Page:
I understand the desire to not sour or hurt your son's relationship with his dad. Remember, however, that his dad is the one doing the souring. It took me a long time to wrap my head around that concept. I think therapy can help to guide in finding ways to talk to your son about everything and address the abuse in age-appropriate ways. Some abuse is insidious and the courts are less likely to react for prolonged periods, but we know they are just as harmful - such as the emotional, verbal, and manipulation kinds. So your son may have to continue to put up with that for a long time before a court might step in. this is why you might indeed have to gather evidence.

I agree with other posters about NOT telling your ex what your son has been telling you. Just my opinion. Abusers do not take kindly to being called out. This might harm your son's trust, even though you obviously wouldn't want that as a result. I have personal experience here and can share in a private message if you want. So after getting your son to a therapist, talk to them about how to approach this to see if there is any point in trying to broach the subject directly with the father.

I have more opinions to share but am about to run out of room. I'll leave another post.

Ok. Post continued. Again I am not an attorney, and I'm mentioning that since none of what I am saying is legal advice, just my opinions and knowledge from my own research and my own custody case history.

I agree with the parent poster "AboutTheSame" regarding her advice to talk to a lawyer. It is important to understand your and your son's rights. With that said, I also agree with another poster who suggested getting your son a cell phone so that he can start to covertly record abusive behavior from his dad. There are some circumstances under which video/voice recordings can be used legally in the state of California even when one party did not consent. Read California Penal Code 635.5 and CA Statute 633.6. Domestic Violence, including verbal and emotional abuse, can serve as the motive to record interactions as evidence of violence. Case law has supported this. Can you find a way to covertly install something yourself that may catch the abuse -- an invisible nanny cam hidden in something, like a new alarm clock, that your son can put in his room in your ex's part of the house? Or a hidden wireless nanny cam that you can hide in the home somewhere? California court recently held that a parent who reasonably fears harm or abuse to her child can consent to a secret recording, or essentially a parent can use a secret nanny cam without consent from the suspected abusive caregiver.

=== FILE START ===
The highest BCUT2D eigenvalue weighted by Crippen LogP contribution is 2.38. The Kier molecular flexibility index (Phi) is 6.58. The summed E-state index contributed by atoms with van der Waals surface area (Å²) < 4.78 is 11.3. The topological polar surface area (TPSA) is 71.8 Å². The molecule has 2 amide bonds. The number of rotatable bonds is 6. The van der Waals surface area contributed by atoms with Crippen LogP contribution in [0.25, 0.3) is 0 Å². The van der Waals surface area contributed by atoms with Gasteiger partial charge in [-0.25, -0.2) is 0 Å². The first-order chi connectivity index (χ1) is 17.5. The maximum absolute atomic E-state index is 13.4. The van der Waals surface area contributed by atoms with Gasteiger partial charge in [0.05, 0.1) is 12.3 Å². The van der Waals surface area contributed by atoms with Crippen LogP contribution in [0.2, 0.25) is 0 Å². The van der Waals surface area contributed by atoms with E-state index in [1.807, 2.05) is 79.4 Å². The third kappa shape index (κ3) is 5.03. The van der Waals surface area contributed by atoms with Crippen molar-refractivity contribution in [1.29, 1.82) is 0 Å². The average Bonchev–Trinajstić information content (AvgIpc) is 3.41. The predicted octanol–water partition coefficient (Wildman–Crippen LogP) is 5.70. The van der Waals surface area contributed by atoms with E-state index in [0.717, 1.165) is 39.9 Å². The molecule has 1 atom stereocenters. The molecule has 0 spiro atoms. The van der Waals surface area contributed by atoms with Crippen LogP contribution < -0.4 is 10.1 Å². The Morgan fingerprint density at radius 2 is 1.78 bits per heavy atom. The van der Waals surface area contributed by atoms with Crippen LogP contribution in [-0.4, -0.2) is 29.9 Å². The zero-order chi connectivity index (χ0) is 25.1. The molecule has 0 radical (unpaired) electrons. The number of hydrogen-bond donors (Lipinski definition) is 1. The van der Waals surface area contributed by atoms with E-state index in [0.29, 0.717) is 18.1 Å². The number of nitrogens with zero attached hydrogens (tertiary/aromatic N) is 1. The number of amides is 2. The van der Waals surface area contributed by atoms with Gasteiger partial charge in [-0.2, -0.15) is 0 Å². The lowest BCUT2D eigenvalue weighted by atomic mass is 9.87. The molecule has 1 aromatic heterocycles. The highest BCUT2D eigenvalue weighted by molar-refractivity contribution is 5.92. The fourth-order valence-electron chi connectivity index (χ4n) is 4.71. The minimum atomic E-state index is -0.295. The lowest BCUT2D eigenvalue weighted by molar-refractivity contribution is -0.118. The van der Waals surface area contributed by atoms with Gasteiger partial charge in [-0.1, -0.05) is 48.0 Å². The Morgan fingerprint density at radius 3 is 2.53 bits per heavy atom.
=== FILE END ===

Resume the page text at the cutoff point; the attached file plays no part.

https://www.leagle.com/decision/incaco20170816057  
lso see here: https://www.castellanosfamilylaw.com/blog/2018/october/california-penal-...   (I don't work for this law firm. I feel this is just a relatively well-written blog explaining this statute).

Additionally, one can record someone without their consent in any "public" place, where there is no "reasonable expectation of privacy," or where any rational person would not expect to have privacy or where they might possibly be overheard (i.e...  when the dad is yelling at and verbally abusing the son in front of son's friends). At the very least you yourself should start saving all emails, texts, voicemail messages, and start recording all interactions with him, immediately.

Important: your son, if he were to try a secret video-recording app, would need to know how to use it completely covertly. This will ensure his safety. Is he mature and emotionally healthy enough to handle this? If you are uncertain, then this may not be a good option. And, he's still young. Seek the advice of a therapist about this? 

Definitely talk to an attorney, one who knows the CA statutes -AND- case law findings regarding abuse of a minor, DV, custody cases involving verbal abuse, and getting recorded evidence admitted whether for Domestic Violence proceedings (and find out if under limited circumstances it might be admissible in family court.) It is not impossible. Just need to find a knowledgeable attorney. Be careful. You don't need to wait to start recording your ex yourself - If I were you, I would just do it (and I do, on a regular basis, still record all interactions with my ex - and have had them admitted to court before).

Please feel free to reach out. You're not alone. Take care and keep going.